... out of the way. The best thing is to wait till everybody has gone to bed to-night and call Steel up then. You will be certain to get him after eleven, and there will be no chance of your being cut off at that hour of the night in consequence of somebody else wanting the line. The same remark applies to ...
— The Crimson Blind • Fred M. White

... had evidently not been sitting there throughout that long June afternoon, for, within an arm's length was the jolliest little tepee made of many branches of poplar and cottonwood, sides and roof all one thick mass of green leaves and branches woven together like basketwork, a bed of short, dry prairie grass, fragrant and brown, his own saddlebags and single blanket for pillow and mattress. And on the fire the teapot, steaming with that ...
— The Shagganappi • E. Pauline Johnson

... fear that I’m taking a severe cold and I’m going to dose myself with whisky and quinine and go to bed. I shan’t want any dinner,—nothing ...
— The House of a Thousand Candles • Meredith Nicholson

... Grace Roseberry in her boudoir. Lady Janet was seated at her writing-table, waiting for the appearance of the woman whom she had summoned to her presence. A single lamp diffused its mild light over the books, pictures, and busts round her, leaving the further end of the room, in which the bed was placed, almost lost in obscurity. The works of art were all portraits; the books were all presentation copies from the authors. It was Lady Janet's fancy to associate her bedroom with memorials of the various persons whom she ...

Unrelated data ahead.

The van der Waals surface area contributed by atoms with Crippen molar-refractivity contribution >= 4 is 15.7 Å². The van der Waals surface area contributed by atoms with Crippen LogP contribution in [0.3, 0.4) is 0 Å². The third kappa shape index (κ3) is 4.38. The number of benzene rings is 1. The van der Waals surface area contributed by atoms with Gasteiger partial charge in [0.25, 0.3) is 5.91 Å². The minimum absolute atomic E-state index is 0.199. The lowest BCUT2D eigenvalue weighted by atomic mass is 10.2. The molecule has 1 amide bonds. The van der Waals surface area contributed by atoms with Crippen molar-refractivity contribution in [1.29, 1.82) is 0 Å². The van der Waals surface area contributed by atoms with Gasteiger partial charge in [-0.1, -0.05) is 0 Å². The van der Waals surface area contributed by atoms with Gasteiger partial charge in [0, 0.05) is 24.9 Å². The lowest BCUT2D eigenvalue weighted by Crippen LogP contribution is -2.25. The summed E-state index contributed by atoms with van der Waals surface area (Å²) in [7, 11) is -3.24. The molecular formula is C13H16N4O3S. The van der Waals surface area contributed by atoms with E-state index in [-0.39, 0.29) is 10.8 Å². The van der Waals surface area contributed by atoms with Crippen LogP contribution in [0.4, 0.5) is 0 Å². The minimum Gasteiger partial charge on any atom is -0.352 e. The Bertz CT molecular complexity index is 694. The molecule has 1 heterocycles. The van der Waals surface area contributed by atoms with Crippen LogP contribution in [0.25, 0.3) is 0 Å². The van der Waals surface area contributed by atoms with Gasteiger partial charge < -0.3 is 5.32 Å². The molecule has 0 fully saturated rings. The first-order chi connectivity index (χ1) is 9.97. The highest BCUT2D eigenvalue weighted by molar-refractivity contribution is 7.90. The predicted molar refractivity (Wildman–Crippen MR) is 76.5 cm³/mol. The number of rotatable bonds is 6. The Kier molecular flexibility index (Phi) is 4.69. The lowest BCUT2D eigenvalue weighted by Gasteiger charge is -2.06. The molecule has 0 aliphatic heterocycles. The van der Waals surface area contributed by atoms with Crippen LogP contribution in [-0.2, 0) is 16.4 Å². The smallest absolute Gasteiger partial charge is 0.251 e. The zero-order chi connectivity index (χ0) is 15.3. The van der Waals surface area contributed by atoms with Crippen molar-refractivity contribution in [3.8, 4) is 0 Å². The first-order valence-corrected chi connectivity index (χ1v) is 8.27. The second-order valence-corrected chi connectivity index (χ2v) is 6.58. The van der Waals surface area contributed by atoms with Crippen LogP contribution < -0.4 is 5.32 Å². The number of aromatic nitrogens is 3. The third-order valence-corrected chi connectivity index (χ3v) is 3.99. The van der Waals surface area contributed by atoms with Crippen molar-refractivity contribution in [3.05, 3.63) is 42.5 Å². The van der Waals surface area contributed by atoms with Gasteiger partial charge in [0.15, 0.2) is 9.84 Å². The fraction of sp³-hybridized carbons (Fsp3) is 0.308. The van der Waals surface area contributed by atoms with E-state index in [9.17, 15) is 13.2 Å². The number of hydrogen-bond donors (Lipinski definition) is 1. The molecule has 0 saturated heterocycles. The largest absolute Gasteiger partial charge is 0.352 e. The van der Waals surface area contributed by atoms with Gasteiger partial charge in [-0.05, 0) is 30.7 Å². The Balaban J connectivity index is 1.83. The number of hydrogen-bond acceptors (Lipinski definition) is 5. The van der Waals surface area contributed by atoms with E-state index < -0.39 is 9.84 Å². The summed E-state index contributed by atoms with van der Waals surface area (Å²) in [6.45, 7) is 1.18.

— The New Magdalen • Wilkie Collins

... locomotives behind you, the clouds of smoke and steam that wrap you up as in a mantle, the noonday eclipse of the sun, the surging of the ship, the rattling of chains, the creak of timbers as if the craft were aground and the sea getting out of its bed to whelm you altogether, the doubt as to what will come,—all combine to make a scene of strange excitement ...
— McGuffey's Sixth Eclectic Reader • William Holmes McGuffey

... touched ground, and, extricating myself from my cradle, I began to explore the course of the stream. The light in these depths, although it was noonday, was not greater than twilight, and I found some difficulty in ascertaining of what the bed of the stream was composed, but by crawling on all fours I was able to form some idea of its composition, and among the wash-dirt I found a number of dark stones, which, from the experience I had gained at Amsterdam, I knew ...
— Adventures in Southern Seas - A Tale of the Sixteenth Century • George Forbes

... for ever now were set immovably Never to let me long again the wedding bond to tie, Since love betrayed me first of all with him my darling dead, And were I not all weary-sick of torch and bridal bed, This sin alone of all belike my falling heart might trap; For, Anna, I confess it thee, since poor Sychaeus' hap, 20 My husband dead, my hearth acold through murderous brother's deed, This one alone hath touched the quick; ...
— The AEneids of Virgil - Done into English Verse • Virgil